Heading into Saturday afternoon needing a win over the New York Yankees in order to keep their hopes of splitting their late-July series alive, the Kansas City Royals couldn't get the job done. Unlike Friday night's collapse, however, this one seemed to be over from a very early point in the game.
By the bottom of the first inning, starting pitcher Jonathan Heasley had already given up a pair of earned runs and thrown 33 pitches. The second inning wasn't much kinder to the Oklahoma State product, as New York struck for two more runs to take a 4-0 advantage in their home park. In his first game back from the injured list following a bout with right shoulder tendinitis, Heasley was simply unable to establish himself early on. He talked about those troublesome first couple of innings after the game.
"I just kind of got off to a slow start," Heasley said. "Didn't execute in the first inning overall with anything, really. When I was in the zone, it was [in the] middle and obviously, this lineup is going to make you pay for it. With that being said, I'm glad I got out of that inning the way I did. Kind of felt like I limited the damage and then felt like I settled in a little bit, honestly after that."
Heasley indeed did settle in after that, seeing his offense add a run in the top of the third and then himself toss a one-two-three bottom of the third. The Royals added another run in the top of the fourth, but things then unraveled once the Yankees stepped back into the batter's box. Errors by shortstop Maikel Garcia and second baseman Whit Merrifield served as roadblocks instead of helpers for Heasley, and a DJ LeMahieu single gave New York its fifth run in four frames. Heasley was removed thereafter and replaced by Wyatt Mills, who stopped the bleeding. When asked about how much the Royals' errors in the field impacted his start, Heasley said developments like those are simply how baseball works.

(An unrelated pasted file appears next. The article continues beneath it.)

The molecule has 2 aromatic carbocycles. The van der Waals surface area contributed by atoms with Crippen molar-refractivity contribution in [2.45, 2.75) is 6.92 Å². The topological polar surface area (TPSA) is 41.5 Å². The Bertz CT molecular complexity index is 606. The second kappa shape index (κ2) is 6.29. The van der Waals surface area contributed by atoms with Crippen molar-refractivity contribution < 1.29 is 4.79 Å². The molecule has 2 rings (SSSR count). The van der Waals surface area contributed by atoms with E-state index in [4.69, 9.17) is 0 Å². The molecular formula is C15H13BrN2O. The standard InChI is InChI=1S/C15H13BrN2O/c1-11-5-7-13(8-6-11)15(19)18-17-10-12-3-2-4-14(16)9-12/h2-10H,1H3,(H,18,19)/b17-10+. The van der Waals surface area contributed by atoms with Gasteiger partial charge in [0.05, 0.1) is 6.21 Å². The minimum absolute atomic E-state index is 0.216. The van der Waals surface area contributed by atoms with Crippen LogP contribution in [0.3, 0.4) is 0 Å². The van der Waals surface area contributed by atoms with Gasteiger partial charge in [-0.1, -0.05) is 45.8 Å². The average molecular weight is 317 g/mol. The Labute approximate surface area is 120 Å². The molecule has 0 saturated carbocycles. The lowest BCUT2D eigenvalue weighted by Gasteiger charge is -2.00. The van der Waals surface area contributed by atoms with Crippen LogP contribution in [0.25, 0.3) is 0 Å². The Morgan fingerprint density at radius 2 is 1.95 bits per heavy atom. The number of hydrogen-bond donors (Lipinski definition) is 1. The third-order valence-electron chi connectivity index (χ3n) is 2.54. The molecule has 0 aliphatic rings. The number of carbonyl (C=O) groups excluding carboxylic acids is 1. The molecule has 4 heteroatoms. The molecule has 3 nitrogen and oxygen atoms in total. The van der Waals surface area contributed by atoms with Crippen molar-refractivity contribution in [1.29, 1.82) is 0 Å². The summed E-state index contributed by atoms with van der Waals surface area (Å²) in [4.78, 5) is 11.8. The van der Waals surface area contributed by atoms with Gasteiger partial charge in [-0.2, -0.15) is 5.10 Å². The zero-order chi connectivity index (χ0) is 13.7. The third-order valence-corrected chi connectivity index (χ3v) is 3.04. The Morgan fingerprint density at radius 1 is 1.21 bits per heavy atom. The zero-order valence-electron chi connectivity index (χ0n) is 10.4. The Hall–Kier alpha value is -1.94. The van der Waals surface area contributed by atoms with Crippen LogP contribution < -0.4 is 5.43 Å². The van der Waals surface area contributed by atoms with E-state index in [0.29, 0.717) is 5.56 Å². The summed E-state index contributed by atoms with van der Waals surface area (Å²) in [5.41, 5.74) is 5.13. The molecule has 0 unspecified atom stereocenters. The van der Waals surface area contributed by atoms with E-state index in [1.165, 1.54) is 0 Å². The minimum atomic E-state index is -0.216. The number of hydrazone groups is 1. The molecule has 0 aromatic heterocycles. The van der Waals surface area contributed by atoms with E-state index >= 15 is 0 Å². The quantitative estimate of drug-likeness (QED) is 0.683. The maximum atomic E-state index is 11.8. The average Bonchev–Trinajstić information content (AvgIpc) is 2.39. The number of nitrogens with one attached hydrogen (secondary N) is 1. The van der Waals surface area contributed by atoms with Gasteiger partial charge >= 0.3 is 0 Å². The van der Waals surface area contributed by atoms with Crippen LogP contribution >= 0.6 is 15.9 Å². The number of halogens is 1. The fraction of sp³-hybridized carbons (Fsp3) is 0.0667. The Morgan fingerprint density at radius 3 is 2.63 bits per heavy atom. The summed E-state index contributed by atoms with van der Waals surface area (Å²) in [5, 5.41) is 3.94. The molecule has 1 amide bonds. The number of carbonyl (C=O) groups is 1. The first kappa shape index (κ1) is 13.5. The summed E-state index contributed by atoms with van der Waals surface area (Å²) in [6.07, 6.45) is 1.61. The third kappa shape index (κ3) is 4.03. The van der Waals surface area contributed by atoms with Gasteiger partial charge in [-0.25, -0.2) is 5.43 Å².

"Obviously, it's part of the game and it's going to happen," Heasley said. "You've just got to try to focus on the next pitch, keep doing your job and try to make the next pitch and get the guy out. I felt like I settled in, like you [the reporter] said, got through the third and then was looking good to get through the fourth there. That's just the way baseball goes. Wouldn't have done anything differently there in the fourth inning and unfortunately, I had to come out then. But it is what it is, that's just the game."
It wasn't very long ago at all that Heasley looked like one of Kansas City's most promising young pitchers. Dating back to a June 21 start against the Los Angeles Angels, however, the 25-year-old has given up four or more runs in all but one outing. His home run issues have crept back up again and when combined with some spotty command that has betrayed him and led to seemingly countless walks in 2022, that's a recipe for disaster. Even if Heasley is able to settle in after allowing opponents to do some damage, sometimes that damage is done too early and too often.
It's been a good month for a few of the Royals' young starters but unfortunately for Heasley, he hasn't been a member of that group. For the rest of the season, he'll look to find some stability and consistency. Not only could there be a spot in the starting rotation on the line, but bullpen competition is ramping up as well. It's time for Kansas City to find out who belongs in the club's plans for 2023, and it's time for Heasley to buckle down and get back on track.